Tracy was a fugitive from this point on, and his method of survival took on a familiar pattern. He would enter a house at gunpoint and tell his victims to supply him with food, drink, shelter and transportation. He always told them that he wouldn’t hurt them, and he apparently never did (his murder victims were almost all prison guards and other pursuers). He was usually courteous, or at least as courteous as a man brandishing a revolver can be. He later bragged that he was particularly proud that he had never harmed a woman.
He and some other escapees made it to Powder Springs, Wyo., the lair of the infamous Wild Bunch. When a posse came looking for a fellow badman, Tracy or one of his companions shot one of the posse members dead.
Another posse tracked Tracy and his pals a few days later and arrested them on a Colorado hillside.
According to Jim Dullenty’s well-researched 1989 book, “Harry Tracy: The Last Desperado” (the source of much of this chronology), Tracy offered the deputy a deal.
“Give me a cup of coffee, a fresh horse and 25 yards head start, and I won’t bother you no more,” he said.
No deal. Tracy and his cohorts were charged with murder and taken to the Routt County Jail in Hahn’s Peak, Colo. They weren’t there for long.
Two weeks later, Tracy and his pal David Lant overpowered the sheriff, took the keys and vanished. They were arrested the next day as they attempted to hitch a ride on a stage sleigh in the snowy mountain country. Unfortunately for them, it turned out to be the stage sleigh the sheriff was riding in, on the way to round up a posse.
The sheriff shackled them and took them to the supposedly more secure Pitkin County Jail in Aspen. Once again, they escaped after nearly beating a guard to death.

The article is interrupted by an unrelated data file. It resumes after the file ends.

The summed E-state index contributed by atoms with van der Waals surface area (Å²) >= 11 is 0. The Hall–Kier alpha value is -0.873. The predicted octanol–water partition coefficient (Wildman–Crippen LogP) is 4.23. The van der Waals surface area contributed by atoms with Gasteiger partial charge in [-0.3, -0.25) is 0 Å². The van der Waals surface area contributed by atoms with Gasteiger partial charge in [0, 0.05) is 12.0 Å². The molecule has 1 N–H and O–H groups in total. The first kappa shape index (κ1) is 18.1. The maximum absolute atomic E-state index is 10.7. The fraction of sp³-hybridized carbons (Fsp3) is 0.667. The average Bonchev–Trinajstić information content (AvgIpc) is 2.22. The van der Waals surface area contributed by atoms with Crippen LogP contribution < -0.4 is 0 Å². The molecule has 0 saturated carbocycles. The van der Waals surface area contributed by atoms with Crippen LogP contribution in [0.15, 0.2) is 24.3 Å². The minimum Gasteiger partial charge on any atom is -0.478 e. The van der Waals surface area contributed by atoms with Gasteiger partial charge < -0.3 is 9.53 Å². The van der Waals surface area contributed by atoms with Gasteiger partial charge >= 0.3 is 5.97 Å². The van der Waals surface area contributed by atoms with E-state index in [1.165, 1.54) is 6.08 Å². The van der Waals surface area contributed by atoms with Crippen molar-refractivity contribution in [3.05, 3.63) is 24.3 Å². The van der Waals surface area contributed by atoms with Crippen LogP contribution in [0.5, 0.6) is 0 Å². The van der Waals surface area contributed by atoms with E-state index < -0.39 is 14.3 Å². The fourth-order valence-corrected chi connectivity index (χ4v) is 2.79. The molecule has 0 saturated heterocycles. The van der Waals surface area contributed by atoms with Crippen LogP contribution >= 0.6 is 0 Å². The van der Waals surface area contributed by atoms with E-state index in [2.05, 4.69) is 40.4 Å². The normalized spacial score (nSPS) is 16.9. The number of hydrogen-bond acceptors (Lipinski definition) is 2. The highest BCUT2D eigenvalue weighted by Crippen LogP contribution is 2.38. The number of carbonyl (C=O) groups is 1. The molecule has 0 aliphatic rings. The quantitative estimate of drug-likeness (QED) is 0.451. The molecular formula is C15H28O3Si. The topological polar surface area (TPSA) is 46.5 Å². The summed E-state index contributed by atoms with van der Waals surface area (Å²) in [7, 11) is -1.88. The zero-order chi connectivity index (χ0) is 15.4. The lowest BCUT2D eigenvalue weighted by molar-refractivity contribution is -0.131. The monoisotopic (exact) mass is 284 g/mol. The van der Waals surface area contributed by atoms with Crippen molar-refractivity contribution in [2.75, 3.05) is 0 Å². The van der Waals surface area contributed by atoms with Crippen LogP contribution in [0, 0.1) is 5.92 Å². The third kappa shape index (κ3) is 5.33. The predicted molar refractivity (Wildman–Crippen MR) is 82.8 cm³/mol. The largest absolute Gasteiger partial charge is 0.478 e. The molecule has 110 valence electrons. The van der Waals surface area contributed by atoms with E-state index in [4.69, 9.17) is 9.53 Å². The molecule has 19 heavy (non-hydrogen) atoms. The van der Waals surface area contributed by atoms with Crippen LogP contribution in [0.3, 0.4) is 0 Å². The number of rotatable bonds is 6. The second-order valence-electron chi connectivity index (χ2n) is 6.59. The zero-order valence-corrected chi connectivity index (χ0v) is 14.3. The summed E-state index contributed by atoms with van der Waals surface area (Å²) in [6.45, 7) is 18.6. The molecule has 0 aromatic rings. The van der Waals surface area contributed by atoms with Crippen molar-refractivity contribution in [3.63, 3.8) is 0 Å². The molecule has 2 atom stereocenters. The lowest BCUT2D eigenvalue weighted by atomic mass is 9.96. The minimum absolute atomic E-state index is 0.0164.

Lant vanished from history at this point, but Tracy was just beginning his outlaw career. He made it all the way to Seattle, where he met up with another outlaw named David Merrill. They committed several robberies and then moved south to Portland, where they became known as the Black Mackinaw Bandits because of their habit of holding up downtown saloons, butcher shops and grocery stores wearing black mackinaw raincoats.
Tracy apparently fancied himself a Jesse James figure, in a time when dime novels were romanticizing the fading era of Western bandits. He even wrote a poem about himself while in that Aspen jail. It mocked the courage of the lawmen who had tried, and failed, to capture him after his first escape.
One verse went like this:
Now just one word to citessons (citizens),
Who for protection cry,
Just vote for braver officers,
When the swallows homeward fly.’
Yet some Portland detectives showed plenty of bravery when they raided Merrill’s house, arrested him, and laid in wait for Tracy to return to the house. A gunfight ensued, with a bullet ricocheting off Tracy’s skull as he tried to flee. The wound was superficial, but Tracy was captured.
He and Merrill were taken to Portland’s Kelly Butte Jail. Two months later Tracy nearly pulled off another escape. Someone smuggled a pistol to him, but after a brief shootout in the jail corridor, he and Merrill surrendered. Tracy ended up with a 20-year sentence for assault and robbery (compounded by attempted escape) and was sent with Merrill to the Oregon State Penitentiary in Salem.